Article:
Autumn leaves are nature's own soil improver, recycling nutrients and adding the humus that plants need to thrive. Fallen leaves in autumn are a valuable resource in the garden - they can be composted, gathered under hedges as shelter for wildlife, or turned into leaf mould.
Find out how to collect autumn leaves.
Fibrous, moisture-retentive and free-draining, leaf mould is useful in potting composts and for mulching around border plants. Watch our video on making leaf mould.
It's best to mix leaves of a similar type together, so that they rot down at the same speed.
Read our advice on the different types of autumn leaves and how best to use them, below.
Leaves that are quick to break down
Leaves that are low in fibrous lignin and high in nitrogen and calcium will produce leaf mould within a year. Add directly to a mesh bin or bagged without chopping.
Leaves that are slow to break down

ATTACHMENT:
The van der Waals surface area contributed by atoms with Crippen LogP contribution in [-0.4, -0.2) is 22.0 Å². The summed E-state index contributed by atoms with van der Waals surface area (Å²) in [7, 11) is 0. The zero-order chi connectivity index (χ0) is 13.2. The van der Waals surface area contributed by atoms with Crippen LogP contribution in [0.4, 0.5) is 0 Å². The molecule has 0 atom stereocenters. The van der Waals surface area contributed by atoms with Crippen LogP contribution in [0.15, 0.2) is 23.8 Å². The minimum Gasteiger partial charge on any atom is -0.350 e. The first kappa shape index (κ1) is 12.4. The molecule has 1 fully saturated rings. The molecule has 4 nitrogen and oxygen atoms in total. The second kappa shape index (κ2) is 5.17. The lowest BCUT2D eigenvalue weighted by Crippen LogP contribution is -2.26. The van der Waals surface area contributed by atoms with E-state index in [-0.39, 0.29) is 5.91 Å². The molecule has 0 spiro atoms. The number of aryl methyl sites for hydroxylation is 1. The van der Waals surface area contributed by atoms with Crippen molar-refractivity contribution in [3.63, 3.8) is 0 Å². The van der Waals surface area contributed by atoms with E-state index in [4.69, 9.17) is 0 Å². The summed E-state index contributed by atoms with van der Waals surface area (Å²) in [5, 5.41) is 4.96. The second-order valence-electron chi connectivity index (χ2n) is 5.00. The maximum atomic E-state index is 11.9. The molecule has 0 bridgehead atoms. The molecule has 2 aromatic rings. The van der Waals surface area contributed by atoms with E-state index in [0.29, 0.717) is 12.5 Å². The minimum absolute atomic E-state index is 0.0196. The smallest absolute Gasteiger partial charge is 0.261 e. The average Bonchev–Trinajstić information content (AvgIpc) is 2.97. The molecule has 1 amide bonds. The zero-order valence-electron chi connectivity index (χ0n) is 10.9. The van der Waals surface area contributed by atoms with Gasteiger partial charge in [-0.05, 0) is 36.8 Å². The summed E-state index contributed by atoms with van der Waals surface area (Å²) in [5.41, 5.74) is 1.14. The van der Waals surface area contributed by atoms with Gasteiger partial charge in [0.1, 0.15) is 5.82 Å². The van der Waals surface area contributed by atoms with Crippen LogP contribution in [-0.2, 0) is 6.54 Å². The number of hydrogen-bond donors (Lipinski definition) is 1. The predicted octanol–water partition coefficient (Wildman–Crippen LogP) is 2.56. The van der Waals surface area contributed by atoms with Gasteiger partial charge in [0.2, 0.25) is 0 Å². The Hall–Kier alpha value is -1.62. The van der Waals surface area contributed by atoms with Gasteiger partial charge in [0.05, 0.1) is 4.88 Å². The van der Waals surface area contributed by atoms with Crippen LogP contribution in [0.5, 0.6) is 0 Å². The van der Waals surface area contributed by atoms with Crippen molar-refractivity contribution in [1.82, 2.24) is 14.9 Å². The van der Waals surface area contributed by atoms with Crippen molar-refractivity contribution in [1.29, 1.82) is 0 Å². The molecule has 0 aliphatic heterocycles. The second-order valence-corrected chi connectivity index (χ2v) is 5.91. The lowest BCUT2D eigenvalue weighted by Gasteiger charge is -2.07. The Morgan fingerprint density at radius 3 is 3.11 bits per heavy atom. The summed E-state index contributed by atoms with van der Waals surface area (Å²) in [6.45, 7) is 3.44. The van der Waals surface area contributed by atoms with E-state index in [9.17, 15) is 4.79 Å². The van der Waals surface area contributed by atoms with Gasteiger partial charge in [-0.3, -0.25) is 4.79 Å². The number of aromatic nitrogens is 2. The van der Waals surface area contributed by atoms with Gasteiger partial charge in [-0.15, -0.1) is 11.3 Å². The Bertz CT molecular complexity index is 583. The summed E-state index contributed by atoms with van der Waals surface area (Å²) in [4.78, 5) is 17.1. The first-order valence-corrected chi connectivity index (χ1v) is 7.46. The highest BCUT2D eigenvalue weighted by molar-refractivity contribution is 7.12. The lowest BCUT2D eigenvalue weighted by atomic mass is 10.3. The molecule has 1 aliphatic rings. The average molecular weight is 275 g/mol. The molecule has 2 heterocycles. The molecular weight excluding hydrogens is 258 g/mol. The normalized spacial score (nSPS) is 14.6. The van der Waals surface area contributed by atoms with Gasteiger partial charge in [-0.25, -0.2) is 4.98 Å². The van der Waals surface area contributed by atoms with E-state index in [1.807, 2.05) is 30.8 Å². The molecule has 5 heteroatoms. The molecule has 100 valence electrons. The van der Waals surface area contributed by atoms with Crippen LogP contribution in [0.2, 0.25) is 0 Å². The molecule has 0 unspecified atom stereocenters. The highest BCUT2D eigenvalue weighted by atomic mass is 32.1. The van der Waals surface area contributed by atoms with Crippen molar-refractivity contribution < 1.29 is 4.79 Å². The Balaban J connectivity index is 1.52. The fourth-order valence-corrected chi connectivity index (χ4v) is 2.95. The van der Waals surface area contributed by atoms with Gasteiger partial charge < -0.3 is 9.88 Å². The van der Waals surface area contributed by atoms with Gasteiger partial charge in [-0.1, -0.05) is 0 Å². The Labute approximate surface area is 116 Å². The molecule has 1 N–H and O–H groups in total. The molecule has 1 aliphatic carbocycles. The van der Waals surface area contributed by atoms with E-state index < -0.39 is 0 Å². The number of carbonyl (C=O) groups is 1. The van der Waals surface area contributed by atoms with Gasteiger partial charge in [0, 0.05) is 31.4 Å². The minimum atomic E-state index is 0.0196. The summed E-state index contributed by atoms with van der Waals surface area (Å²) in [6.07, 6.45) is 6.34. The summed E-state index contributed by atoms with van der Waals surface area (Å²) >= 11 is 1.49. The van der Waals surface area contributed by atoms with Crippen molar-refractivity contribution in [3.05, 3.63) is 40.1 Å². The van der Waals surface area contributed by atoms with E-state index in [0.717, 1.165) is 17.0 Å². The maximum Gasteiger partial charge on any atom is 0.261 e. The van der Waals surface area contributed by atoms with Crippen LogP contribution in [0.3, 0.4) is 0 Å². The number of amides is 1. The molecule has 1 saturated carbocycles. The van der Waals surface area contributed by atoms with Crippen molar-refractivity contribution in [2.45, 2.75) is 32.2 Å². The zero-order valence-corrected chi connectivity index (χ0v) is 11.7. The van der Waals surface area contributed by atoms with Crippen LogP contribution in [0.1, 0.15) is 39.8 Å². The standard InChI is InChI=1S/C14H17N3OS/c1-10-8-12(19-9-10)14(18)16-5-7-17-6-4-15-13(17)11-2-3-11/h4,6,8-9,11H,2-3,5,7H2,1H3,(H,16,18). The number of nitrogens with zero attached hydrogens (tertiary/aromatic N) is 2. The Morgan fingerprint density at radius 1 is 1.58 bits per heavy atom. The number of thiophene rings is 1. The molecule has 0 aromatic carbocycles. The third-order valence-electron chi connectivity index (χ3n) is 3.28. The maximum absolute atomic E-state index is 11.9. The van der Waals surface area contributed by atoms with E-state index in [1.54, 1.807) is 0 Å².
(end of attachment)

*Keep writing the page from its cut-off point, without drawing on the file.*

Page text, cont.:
Trees with large, tough leaves that are high in lignin and low in nitrogen and calcium take 18-24 months to break down. Chop up with a mower or garden shredder.
A waxy resin coats the needles, so they take over a year to break down. Leave uncovered and mix every six to eight weeks. Moisten in dry weather, ideally using rainwater. Use to mulch or pot acid-loving plants.
Leaves to use: pines, conifers
Evergreen leaves also have a waxy coating and can stick together, slowing decomposition. Shredded, they rot down best in the heat of a mixed-ingredient compost bin or heap.
Making leaf mould
Leaf mould can be made by storing leaves in a mesh bin, made of chicken wire pinned to wooden posts. Leaves should be moist, but not soaking wet, and must not be packed too tightly. Find out how to make a leaf mould bin. For smaller quantities, make leaf mould in plastic sacks - put moist leaves into plastic bin bags, loosely tied at the top and punched with holes in the sides.